Backtalk

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There's a very funny and riveting television ad that makes
me stop in my tracks nearly every time I see it. It's a rather eerie spot for monster.com -- an online job site, of all things.

The timing of the ad flight is perfect, running in the
early morning when people are getting ready for work.

It wryly features vignettes of very wooden-looking, nerdy
children contemplating the banalities that permeate all too many workplaces.

One after another, these frightening-looking children speak
in zombielike voices, saying, "I want to type the rest of my life," "I want
to be a yes man," "I want to be a brownnose" and "I want to work in a
dead-end career the rest of my life."

It's a very provocative commercial, especially for those
working in so many industries, like cable, that continue to go through massive
consolidation, leaving countless people pounding the pavement, or wanting to, because the
integration of the combined companies is often pretty painful business.

In fact, the monster.com ad inspired me to check in with
three executive-search firms that place people in the cable and telecommunications
industries and to take their pulse about the effects of MSO consolidation and the promises
of job creation vis-à-vis convergence.

It's sort of like asking if the glass is half-full or
half-empty, depending on whom you talk to. Ann Carlsen, founder of Carlsen Resources, a
company that has recruited executives for cable MSOs and systems, will tell you firsthand
that so far, the loss in cable jobs by far exceeds the creation of new jobs from
convergence.

Carlsen, who just celebrated her 10th
anniversary as a recruiter, paints an interesting tableau of cable being in an evolution
from an entrepreneurial to a mature business, which is complicated by the fact that those
who built the business are either gone or on their way to the bank.

In a sense, she says, "There's a complete and total
denial of reality," and most companies aren't really sure where they are right now
because they're in the throes of doing their strategic reviews.

Having said that, Carlsen added, new jobs are being created
as the convergence of the cable, computer and telephone industries takes hold. She says
many of the jobs are "hybrid," combining skills from new business development
and brand management, and they tend to be "process-driven"

Another positive trend that Carlsen notices is new and
positive: Jobs are following people. Companies, she says, are looking for people with
major skills who can adapt to new situations, who are quick studies and who can learn new
jobs that they have no experience in.

Of course, this means the Internet. After all, it has
really only been in existence for the past few years, so there isn't this gigantic talent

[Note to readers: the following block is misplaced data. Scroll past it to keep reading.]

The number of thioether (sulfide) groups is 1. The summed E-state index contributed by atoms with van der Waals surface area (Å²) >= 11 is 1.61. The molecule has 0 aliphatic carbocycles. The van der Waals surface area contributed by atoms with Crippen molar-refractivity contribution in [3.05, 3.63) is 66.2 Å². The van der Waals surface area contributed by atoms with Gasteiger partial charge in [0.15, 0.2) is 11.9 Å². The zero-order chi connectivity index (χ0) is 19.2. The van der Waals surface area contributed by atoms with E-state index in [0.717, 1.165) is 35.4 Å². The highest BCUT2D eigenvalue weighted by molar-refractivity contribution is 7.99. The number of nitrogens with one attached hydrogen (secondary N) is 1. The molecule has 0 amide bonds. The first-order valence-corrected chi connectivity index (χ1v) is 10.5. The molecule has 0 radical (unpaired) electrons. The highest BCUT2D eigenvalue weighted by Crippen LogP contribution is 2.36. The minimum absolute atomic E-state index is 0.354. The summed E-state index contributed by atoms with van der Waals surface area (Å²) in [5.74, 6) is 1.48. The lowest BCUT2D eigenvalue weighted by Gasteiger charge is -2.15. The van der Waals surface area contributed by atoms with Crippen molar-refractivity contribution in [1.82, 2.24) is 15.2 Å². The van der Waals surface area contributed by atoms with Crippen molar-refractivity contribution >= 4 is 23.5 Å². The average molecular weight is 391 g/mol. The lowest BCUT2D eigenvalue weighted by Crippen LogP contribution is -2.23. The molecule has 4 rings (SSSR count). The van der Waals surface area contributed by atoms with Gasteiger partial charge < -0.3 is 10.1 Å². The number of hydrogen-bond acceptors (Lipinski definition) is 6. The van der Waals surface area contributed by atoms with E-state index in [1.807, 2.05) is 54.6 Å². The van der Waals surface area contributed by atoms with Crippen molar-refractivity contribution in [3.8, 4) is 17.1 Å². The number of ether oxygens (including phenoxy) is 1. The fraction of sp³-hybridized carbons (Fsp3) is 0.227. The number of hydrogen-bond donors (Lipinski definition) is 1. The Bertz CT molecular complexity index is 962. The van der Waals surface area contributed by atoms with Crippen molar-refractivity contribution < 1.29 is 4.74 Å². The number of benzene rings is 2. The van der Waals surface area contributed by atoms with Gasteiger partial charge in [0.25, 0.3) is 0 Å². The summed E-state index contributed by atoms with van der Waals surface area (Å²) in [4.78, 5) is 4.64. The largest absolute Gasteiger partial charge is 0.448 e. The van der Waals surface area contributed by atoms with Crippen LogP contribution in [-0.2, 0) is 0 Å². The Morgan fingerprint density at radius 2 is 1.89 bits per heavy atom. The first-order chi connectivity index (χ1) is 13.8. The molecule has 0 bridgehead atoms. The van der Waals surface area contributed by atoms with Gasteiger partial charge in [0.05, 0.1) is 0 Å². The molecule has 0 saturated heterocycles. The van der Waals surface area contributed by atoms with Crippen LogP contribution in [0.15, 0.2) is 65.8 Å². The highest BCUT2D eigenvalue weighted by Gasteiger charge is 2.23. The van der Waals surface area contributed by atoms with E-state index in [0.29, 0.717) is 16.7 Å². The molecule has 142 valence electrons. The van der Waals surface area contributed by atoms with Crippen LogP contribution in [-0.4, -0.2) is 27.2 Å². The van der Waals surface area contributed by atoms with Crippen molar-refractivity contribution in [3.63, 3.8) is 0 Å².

pool out there with candidates boasting 15 years of experience, let alone P&L
responsibility -- initials that are foreign to those who work in the ".com"
culture.

"Everybody wants Internet," says Korn Ferry's
Michele James, managing director, global entertainment, media and communications. She says
she's already seeing the upside of convergence, and she is now conducting several searches
for positions with titles such as director of digital content, director of broadband and
senior vice president, customer care.

Even more traditional jobs in cable are being upgraded,
notably human resources. "Some cable MSOs have treated HR more like ER,"
but that's changing, according to James.

James argues that even more jobs will be created because of
the higher levels of service that these converged companies will provide.

"If Marianne Paskowski gets a $400 monthly bill for
her cable TV, telephone service and high-speed access to the Internet, she's going to
require über marketing," asserts James. (She's darn right about that.)

And that need to leverage the brand -- especially new
brands, like cable modems -- is what's driving companies to executive-search firms.

Jim Citrin, managing director, communications and media
practice for executive-search consultants Spencer Stuart, says his clients are all looking
for people who can play a role in new products, especially if it has anything to do with
the Internet.

Citrin says most of his firm's searches are for cable and
broadcast networks that are all trying to find that perfect marriage between the TV and
the Internet. And this means more collaboration among different business divisions, he
advises.

Clearly, all work forces are reinventing themselves, and
some companies, James says, do it extremely well -- like Cox Communications, which created
Cox University to retrain its own employees to launch these new products and services.

This is a model that more folks should take a look at.

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